Report: Google To Leverage Other Social Networks To Make Itself More Social
The unconfirmed “Google Me” appears not to be a product per se rather a placeholder for a broader social strategy. According to reports coming out of Google Zeitgeist (Danny’s there so he can expand on this) Google is going to integrate a “social layer” into more and more of its products over time. According to […]
The unconfirmed “Google Me” appears not to be a product per se rather a placeholder for a broader social strategy. According to reports coming out of Google Zeitgeist (Danny’s there so he can expand on this) Google is going to integrate a “social layer” into more and more of its products over time. According to Reuters:
Chief Executive Eric Schmidt told reporters on Tuesday the Internet search leader intends to work in “layers” of social networking to its sites, rather than unveil a flashy product. To propel that effort, he intends to sustain its pace of acquisitions.
“We’re trying to take Google’s core products and add a social component,” Schmidt told a select group of reporters at Zeitgeist, a gathering of business partners and high-profile industry figures.
A report in the Wall Street Journal this morning offers a slightly different picture of Google’s strategy, which apparently seeks to leverage other social networks (and Facebook in particular) to make search more social:
Speaking Tuesday at the Google Zeitgeist conference in Scottsdale, Ariz., Mr. Schmidt said Google hoped to at least get access to Facebook users’ contact lists so that people can grow their social network on Google. He said, without elaborating, that Google’s products would incorporate more social-networking elements later this year.
“The best thing that would happen is for Facebook to open up its data,” Mr. Schmidt said. “Failing that, there are other ways to get that information.” He declined to be specific . . .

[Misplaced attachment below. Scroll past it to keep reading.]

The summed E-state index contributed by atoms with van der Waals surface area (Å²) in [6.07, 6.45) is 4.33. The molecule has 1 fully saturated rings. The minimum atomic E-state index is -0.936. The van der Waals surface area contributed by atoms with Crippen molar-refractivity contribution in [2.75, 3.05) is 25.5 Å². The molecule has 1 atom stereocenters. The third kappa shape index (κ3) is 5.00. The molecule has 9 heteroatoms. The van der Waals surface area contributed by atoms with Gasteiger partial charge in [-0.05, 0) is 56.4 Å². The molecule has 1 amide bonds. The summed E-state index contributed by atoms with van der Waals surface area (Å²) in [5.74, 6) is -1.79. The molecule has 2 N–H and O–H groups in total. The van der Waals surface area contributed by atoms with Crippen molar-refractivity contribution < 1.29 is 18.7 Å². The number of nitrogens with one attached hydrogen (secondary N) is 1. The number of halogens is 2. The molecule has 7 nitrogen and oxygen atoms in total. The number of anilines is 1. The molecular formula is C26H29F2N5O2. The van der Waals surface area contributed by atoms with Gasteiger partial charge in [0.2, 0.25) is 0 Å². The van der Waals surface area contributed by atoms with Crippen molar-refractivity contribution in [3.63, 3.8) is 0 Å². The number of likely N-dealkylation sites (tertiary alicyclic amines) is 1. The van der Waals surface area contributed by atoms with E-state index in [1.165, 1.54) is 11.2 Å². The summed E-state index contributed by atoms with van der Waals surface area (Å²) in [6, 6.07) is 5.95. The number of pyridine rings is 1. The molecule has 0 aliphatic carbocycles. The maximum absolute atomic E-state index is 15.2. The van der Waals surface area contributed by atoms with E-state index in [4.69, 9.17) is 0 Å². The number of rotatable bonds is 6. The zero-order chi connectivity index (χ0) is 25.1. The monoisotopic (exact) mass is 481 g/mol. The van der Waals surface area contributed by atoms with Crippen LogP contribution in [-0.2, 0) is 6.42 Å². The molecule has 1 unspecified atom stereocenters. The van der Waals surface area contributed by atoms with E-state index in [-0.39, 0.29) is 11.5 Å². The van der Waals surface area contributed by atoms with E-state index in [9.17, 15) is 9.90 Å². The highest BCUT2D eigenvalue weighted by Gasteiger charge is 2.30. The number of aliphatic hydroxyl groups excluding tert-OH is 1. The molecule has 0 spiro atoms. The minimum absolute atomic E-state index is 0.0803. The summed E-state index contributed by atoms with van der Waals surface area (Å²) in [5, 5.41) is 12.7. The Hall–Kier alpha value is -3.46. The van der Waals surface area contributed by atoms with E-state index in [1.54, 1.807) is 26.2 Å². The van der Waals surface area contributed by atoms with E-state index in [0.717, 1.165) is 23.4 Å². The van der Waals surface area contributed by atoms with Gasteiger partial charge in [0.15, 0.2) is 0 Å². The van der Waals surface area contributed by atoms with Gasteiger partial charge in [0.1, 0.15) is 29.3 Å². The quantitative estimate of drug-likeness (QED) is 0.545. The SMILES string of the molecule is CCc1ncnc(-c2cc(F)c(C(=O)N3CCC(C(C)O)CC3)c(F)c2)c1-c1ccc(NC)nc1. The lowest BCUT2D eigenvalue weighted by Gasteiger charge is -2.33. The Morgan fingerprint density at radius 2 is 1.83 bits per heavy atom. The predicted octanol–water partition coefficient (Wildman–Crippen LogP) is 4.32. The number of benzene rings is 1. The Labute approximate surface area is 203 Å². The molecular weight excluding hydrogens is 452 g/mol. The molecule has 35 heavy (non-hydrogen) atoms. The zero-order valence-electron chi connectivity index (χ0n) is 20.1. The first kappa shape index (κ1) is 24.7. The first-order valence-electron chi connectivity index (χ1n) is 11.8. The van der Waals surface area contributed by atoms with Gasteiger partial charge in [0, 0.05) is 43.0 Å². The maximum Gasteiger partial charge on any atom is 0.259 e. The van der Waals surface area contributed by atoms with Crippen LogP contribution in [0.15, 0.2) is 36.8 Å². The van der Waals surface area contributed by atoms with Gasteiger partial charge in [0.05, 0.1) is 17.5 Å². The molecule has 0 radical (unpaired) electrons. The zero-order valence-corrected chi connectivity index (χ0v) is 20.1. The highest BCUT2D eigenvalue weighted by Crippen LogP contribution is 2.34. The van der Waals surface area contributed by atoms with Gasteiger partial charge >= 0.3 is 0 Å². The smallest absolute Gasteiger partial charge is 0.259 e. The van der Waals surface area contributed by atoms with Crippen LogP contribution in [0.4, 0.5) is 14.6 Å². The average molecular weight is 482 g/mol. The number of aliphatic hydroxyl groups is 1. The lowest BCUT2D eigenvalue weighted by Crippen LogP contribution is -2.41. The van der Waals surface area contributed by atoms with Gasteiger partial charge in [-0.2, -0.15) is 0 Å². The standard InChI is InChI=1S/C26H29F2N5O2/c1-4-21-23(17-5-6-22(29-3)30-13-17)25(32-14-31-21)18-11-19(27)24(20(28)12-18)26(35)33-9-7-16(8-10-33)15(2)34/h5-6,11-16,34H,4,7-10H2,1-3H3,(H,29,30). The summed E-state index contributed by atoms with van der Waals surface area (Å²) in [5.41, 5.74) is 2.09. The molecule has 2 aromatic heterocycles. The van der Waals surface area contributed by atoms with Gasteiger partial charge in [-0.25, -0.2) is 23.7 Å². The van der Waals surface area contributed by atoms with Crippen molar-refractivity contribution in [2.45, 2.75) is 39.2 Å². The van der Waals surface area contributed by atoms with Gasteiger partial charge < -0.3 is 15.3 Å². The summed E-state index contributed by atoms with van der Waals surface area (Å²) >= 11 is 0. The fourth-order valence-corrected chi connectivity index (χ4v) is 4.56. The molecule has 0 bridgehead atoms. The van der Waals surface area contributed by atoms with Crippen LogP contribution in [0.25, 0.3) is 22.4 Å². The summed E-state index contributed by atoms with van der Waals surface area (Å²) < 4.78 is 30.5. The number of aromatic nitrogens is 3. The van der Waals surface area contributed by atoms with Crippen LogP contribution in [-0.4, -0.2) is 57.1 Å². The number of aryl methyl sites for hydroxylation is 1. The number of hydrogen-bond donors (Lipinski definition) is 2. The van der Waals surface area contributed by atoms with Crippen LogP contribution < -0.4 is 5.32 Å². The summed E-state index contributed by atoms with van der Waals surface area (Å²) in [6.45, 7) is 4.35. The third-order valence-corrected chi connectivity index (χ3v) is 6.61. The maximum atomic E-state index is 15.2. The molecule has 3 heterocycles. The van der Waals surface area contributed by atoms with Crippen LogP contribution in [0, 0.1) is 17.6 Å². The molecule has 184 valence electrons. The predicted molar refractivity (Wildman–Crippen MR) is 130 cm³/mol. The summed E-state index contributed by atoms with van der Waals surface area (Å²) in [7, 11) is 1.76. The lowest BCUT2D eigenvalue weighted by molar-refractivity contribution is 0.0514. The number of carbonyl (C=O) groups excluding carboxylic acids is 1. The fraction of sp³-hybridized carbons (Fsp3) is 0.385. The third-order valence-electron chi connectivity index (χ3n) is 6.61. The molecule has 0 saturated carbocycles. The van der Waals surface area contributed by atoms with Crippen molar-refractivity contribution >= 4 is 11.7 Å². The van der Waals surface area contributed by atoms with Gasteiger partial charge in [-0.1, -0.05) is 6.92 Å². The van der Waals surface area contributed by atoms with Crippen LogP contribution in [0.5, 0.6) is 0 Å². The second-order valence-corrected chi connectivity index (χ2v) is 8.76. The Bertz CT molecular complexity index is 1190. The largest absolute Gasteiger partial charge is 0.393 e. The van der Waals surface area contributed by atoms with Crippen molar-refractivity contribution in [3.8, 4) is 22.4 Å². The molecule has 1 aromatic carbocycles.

In its new service, Google will attempt to allow users on the Google site to access information they created on many other sites including Twitter and Yahoo Inc.’s Flickr, the photo-sharing service, according to people familiar with the matter . . .
Mr. Schmidt said that by asking users to give Google the same type of information they give to Facebook, Google also could improve each user’s Web-search experience . . .
- Privacy and the cautionary tale of Buzz (a product that is effectively dead because of the botched launch)
- People may be happy with “social” results in some contexts and not in others; can I selectively turn it on/off or is it an “all or nothing” proposition?
- My social circle may be too big or unwieldy to really make search more relevant; 300 Facebook (or LinkedIn) connections are going to add potential chaos and confusion, not relevance, to search results (although I’m sure Google has thought through this)
Google does a much better job with privacy than it generally gets credit for. However the company has acquired a “big brother” association in some quarters and passive or involuntary “socialization” of search results may “creep people out.”
To cover itself and do the best job of educating users Google should get people to explicitly opt-in to an expanded social search, which is not the case today. It would also need to explicitly identify the benefits of participating as part of that process. But any system that asks people to opt-in is going to have less participation than one that asks people to opt-out.
I’m speculating about all of this and could be totally wrong about how Google Me/social search will look and operate. But it’s going to be interesting. There’s a big bet that Google is making as it seeks to adapt to a new, more social internet and the challenge of Facebook.
Opinions expressed in this article are those of the guest author and not necessarily Search Engine Land. Staff authors are listed here.